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Texts: Acts 1:1-11
“As you have sent me into the world, so I have sent them into the world.” – John 17:18
God who transcends all our binary conceptions of male and female, but who still comes to us as a Protective Mother and Loving Father, we gather this morning to be surprised by your Word. Speak to us, Holy One, as a wise Mother would, so your Living Word may be neither too big for our minds to grasp it
nor too small for our ears to dismiss it. In the name of Jesus Christ, our Brother, we pray. Amen.
From the time I finished my second Master’s degree in Theology to the day I was offered my first call to serve the United Church of Christ, a major cultural shift was already underway in the Church. In seminary, my professor of liturgy and homiletics made sure that all soon-to-be-pastors understood the risk of either overlooking or ignoring Mother’s Day. Even though Mother’s Day is not a holy day on the Christian calendar, Dr. Fred Hopper urged his students to be attentive to one of the few opportunities we would have in the church year to honor women as vessels of new life and the embodiment of unconditional love. Dr. Hopper’s pastoral advice was that preachers should always say something – whether it is something deeply theological or witty or simply amusing it doesn’t matter too much – but pastors should always say something meaningful about mothers on Mother’s Day because the experience of motherhood may be the best metaphor humankind will ever have to speak about God’s creative power and life-giving love.
In my first year as a solo pastor, I was ready to go all out for Mother’s Day! I was so eager to make the most of the holiday that I started planning the service at the beginning of March. But when I sat down with the worship committee, I realized things on the ground were very different from what I had expected. Much to my shock and surprise, the worship team was split over the idea of celebrating Mother’s Day in the church. They reminded me that the United Church of Christ, in its faithful attempt to be more inclusive and expansive, invites local congregations to mark the second Sunday of May as the “Festival of the Christian Home.” But some of the women on the committee took issue with this inclusive language for excluding the inter-faith families of the church. A couple of the younger women expressed their frustration at the holiday for purportedly turning “motherhood” into the litmus test of a woman’s worth to society. On the other side of the divide were two old-timers who were thrilled with the possibility of honoring all mothers during the worship service. They even talked about bringing back the old tradition of wearing carnations on the left side – the side of your heart - on Mother’s Day: a white carnation to honor deceased mothers and a red carnation to celebrate mothers still alive. And everybody agreed that if we made any mention of Mother’s Day in the service, we might alienate women without children, families with two dads, and, most of all, those in the pews whose mothers fell terribly short from the idealized concept of the selfless, nurturing and always loving mother, which is still very prevalent in our culture.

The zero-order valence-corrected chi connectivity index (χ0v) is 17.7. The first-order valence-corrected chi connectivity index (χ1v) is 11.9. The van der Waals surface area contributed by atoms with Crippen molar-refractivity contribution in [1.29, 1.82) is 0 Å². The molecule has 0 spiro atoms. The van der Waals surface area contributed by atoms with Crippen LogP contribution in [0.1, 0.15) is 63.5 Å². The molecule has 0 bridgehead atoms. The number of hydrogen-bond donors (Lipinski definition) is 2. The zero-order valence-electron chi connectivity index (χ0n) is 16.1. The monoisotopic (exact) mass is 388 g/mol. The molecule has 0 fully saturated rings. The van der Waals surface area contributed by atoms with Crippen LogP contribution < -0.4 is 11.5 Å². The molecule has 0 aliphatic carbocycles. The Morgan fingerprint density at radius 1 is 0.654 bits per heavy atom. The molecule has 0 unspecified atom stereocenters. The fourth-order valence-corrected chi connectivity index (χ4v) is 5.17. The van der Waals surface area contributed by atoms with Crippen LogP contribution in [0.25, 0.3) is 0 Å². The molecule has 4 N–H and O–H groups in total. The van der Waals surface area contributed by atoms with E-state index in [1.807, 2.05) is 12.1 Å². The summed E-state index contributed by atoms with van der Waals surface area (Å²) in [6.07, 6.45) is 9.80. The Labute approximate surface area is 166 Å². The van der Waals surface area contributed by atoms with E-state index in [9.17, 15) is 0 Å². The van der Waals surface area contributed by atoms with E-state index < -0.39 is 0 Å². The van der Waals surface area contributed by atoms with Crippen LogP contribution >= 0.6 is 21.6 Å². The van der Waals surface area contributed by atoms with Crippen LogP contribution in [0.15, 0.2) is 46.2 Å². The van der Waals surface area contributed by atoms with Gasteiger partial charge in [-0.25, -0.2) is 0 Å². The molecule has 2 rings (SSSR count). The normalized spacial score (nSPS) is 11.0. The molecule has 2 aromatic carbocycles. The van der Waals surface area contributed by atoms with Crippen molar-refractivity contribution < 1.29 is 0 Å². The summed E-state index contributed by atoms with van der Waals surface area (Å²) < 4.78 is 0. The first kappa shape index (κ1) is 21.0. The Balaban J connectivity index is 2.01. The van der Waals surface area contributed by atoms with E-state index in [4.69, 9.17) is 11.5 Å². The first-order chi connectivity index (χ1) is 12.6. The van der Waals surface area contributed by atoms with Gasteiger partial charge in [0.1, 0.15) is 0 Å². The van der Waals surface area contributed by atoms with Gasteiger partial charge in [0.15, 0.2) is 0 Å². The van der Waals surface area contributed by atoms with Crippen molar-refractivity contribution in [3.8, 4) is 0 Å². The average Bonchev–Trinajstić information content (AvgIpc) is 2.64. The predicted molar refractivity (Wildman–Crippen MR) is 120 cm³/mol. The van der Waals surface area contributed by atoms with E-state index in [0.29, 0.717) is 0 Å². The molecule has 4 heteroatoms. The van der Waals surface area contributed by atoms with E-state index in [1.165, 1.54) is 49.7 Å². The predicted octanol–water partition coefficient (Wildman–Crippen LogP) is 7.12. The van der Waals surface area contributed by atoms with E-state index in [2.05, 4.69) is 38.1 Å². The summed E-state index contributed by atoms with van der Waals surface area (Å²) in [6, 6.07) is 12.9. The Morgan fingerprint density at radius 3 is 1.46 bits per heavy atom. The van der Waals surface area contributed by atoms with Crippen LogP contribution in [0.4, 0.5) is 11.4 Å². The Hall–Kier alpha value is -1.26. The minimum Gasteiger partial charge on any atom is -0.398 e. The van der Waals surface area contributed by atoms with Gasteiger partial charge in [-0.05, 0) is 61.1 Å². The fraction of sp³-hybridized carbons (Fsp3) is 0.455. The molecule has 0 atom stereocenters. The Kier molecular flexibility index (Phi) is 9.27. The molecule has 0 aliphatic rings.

It was emotionally exhausting to listen to all the different and conflicting opinions about Mother’s Day, but I was proud of how the people in my first parish were thinking carefully about not only those we gladly include in our churches, but also about those who feel excluded by our cultural traditions and religious practices.
At one point during the meeting with the worship committee, a woman, probably noticing how baffled I was at the controversy Mother’s Day had sparked, leaned over toward me and said, “Reverend, the problem with Mother’s Day is that everyone has or had a mother.” And here is the kernel of truth and the seed of wisdom in the words of that wise woman: every single one of us came into the world through the body of a mother. We all began our journey as human beings because a woman, regardless of whether she was prepared for it or not, surrendered her body to pregnancy. We are in the world because a mother – despite all her imperfections and mistakes – gave us her body and blood until we could have a chance to breathe and exist on our own.
And mothers are usually the first human beings who teach us about life in the world. I remember fondly the simple and yet essential life lessons my own mother taught me. My mother was the first person to teach me about conflict resolution – “Apologize to your brother or you won’t eat dessert today.” She taught me about logic – “Do it because I told you so.” Even though we were not a religious family, mother taught me about the importance of prayer – “You’d better pray this stain will come off the couch.” She made me aware of global issues – “There are hungry children in Africa and you won’t eat your salad?” She taught me about caring for the common good - “Don’t forget to put the toilet seat down after you pee.” Mother taught me about expectations – “I raised you better than that.” She taught me to be always prepared – “Always wear clean underwear in case you are in a car accident.” And perhaps one of the greatest lessons my mother taught me was her own understanding of motherhood – “You are a gift to me, but I am not raising you to myself; I am raising you to live in the world. The world is not always a very forgiving place, but I hope you will be a gift to the world as you are a gift to me.”